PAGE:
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Old 10-20-13, 09:48 PM
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Allow me to offer a counter-opinion.

I have a "light" touring bike, a Raleigh Port Townsend. It's comparable to the Jamis.

I have big heavy-duty tires on it (35 rear, 32 front) and two racks and I still ride it naked every single day. I've done centuries on it and I can still beat the 40-something's on $5000 CAAD bikes. I love my touring bike as an everyday bike.

At the end of the day, a bike is a bike and 10lbs doesn't make that big of a difference. Run thin tires and you might not be able to even notice a substantial difference.

The Jamis is not inappropriate for light touring.
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Old 10-21-13, 06:38 AM
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koolerb, Bottom line is that you can tour lightly on either, just as others have written. I day trip using my touring bike, but I also have a freshly built distance roadie that with a carradice style bag can also be used.

The T bike has 10 mm larger tires at lower pressure, gearing for any situation and a longer wheelbase that along with more lax geometry, make for a very comfortable and stable ride. Something I like when sight seeing. Overall the T bike is a rugged, more versatile jack-of-all-trades and I wish I'd built one up earlier than I did.

Brad
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Old 10-21-13, 12:53 PM
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I stole my wife's 700X32C tires for a ride on the old road bike and man what a difference from the 25C's. But I had to put them back. I know what I "want," but it's going to come down to what I can comfortably spend. I forgot to mention, we're shopping for a new car for my wife this fall as well. I'm going to think it over for a little bit before I pull trigger. Thanks for all your input guys, much appreciated.
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Old 10-21-13, 01:21 PM
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Originally Posted by koolerb View Post
I stole my wife's 700X32C tires for a ride on the old road bike and man what a difference from the 25C's. But I had to put them back. I know what I "want," but it's going to come down to what I can comfortably spend. I forgot to mention, we're shopping for a new car for my wife this fall as well. I'm going to think it over for a little bit before I pull trigger. Thanks for all your input guys, much appreciated.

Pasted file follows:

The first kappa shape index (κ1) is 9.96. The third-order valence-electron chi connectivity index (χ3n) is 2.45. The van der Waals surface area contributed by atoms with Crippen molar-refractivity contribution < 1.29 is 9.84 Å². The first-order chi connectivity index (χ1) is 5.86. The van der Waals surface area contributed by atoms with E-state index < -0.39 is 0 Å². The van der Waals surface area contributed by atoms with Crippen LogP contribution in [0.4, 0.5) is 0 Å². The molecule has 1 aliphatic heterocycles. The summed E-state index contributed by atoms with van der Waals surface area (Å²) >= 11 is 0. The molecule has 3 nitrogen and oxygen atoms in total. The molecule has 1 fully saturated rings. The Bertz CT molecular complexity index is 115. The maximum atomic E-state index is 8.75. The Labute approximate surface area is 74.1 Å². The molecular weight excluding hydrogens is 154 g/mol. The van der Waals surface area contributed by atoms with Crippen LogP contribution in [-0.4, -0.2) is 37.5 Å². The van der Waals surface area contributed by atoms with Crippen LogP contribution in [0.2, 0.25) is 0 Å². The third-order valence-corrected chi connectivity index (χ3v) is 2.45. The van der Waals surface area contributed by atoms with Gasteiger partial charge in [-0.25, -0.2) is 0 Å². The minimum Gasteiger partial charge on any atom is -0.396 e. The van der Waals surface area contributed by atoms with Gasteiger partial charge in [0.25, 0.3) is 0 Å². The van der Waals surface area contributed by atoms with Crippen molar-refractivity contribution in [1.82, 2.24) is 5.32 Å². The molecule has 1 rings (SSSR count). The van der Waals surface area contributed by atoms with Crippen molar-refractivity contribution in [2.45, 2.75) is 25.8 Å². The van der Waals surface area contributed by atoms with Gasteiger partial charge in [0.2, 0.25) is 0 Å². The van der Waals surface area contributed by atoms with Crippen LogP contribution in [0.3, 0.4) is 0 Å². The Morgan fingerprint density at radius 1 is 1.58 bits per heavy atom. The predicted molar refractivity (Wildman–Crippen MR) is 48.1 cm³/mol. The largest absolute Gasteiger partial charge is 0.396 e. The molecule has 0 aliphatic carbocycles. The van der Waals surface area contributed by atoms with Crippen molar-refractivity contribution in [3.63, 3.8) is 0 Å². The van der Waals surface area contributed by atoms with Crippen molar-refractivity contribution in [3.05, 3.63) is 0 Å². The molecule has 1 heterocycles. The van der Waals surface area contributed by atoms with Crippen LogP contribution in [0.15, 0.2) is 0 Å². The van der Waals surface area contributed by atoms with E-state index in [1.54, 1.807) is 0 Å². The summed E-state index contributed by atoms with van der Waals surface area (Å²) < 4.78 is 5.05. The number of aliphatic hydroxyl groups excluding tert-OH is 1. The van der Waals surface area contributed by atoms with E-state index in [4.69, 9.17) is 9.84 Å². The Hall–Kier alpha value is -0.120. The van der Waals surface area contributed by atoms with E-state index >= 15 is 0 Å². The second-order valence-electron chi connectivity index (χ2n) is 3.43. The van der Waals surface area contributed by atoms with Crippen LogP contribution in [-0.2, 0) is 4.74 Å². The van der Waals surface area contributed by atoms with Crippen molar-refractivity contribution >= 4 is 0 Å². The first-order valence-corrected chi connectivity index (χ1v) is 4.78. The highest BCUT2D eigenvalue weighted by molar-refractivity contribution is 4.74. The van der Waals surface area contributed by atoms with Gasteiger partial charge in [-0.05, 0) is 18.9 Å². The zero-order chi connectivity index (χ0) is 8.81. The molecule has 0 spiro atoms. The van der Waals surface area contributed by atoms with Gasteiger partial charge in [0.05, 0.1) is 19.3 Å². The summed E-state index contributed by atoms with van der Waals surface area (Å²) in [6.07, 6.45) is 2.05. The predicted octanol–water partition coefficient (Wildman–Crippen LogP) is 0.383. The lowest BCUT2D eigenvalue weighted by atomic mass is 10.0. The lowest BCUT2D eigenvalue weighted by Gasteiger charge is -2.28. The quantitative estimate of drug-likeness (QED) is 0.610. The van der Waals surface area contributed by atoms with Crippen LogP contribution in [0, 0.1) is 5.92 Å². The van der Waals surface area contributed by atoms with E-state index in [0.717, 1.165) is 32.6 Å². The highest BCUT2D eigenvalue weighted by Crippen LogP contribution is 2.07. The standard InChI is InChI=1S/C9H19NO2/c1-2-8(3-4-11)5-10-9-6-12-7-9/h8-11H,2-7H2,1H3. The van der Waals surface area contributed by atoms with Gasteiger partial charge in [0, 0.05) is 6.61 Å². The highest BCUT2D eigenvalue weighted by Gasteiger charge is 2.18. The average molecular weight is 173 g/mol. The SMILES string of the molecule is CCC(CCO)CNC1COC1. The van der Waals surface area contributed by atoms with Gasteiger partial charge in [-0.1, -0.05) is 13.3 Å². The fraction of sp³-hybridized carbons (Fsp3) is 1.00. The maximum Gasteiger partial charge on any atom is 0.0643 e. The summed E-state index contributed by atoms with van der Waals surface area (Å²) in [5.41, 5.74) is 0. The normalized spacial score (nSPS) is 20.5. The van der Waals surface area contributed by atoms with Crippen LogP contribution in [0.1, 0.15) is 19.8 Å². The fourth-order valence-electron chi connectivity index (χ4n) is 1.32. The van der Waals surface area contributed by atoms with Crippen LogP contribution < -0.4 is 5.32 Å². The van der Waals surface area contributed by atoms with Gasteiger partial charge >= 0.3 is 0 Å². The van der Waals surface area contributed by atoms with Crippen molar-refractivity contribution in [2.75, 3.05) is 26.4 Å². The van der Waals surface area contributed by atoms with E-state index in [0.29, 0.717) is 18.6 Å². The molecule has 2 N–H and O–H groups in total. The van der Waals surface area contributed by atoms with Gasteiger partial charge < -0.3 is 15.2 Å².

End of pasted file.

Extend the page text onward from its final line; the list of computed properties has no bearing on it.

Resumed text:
I hope whatever route you go it works well for you.
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Old 10-21-13, 01:36 PM
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Being a curtain looking glow of Charged particles in the polar atmosphere, Auroras are pretty light.


http://en.wikipedia.org/wiki/Aurora_(astronomy)
http://www.nasa.gov/mission_pages/th...l#.UmWBvlpESR0


now if you have abundant wallet resources , you have to carry little, ... just have a generous credit line.
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Old 10-21-13, 08:45 PM
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Just to throw in another option: How about the Soma Double Cross? While nominally a cyclocross bike, it's actually more of a general purpose road bike. It's super versatile, and would be ideal for light touring. It can be set up for just about any kind of road or light off-road usage. About the only thing it's not that well suited for is expedition touring, but if you'll be carrying 40pds or less it's just about ideal.

It's only sold as a frame, but if you scrounge for decent used parts, you could put together a better build for about the same price as the Aurora.

http://www.somafab.com/archives/product/double-cross
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Old 10-22-13, 01:55 AM
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The Aurora is a fine do-it-all bike that seems to work just as well unloaded as loaded, typical of an English style club touring bike rather than a US style expedition tourer.
If your chromoly road bike can accept 32mm tyres, then that is a whole different proposition, you already have a tourable road bike. Work out the cost of any rack, tyre and transmission changes to set up for touring.
I had a similar old roadbike for commuting and I had some upper rack eyelets brazed onto the seatstays, followed by a rattle-can paintjob.
If finances are tight then go with what you have.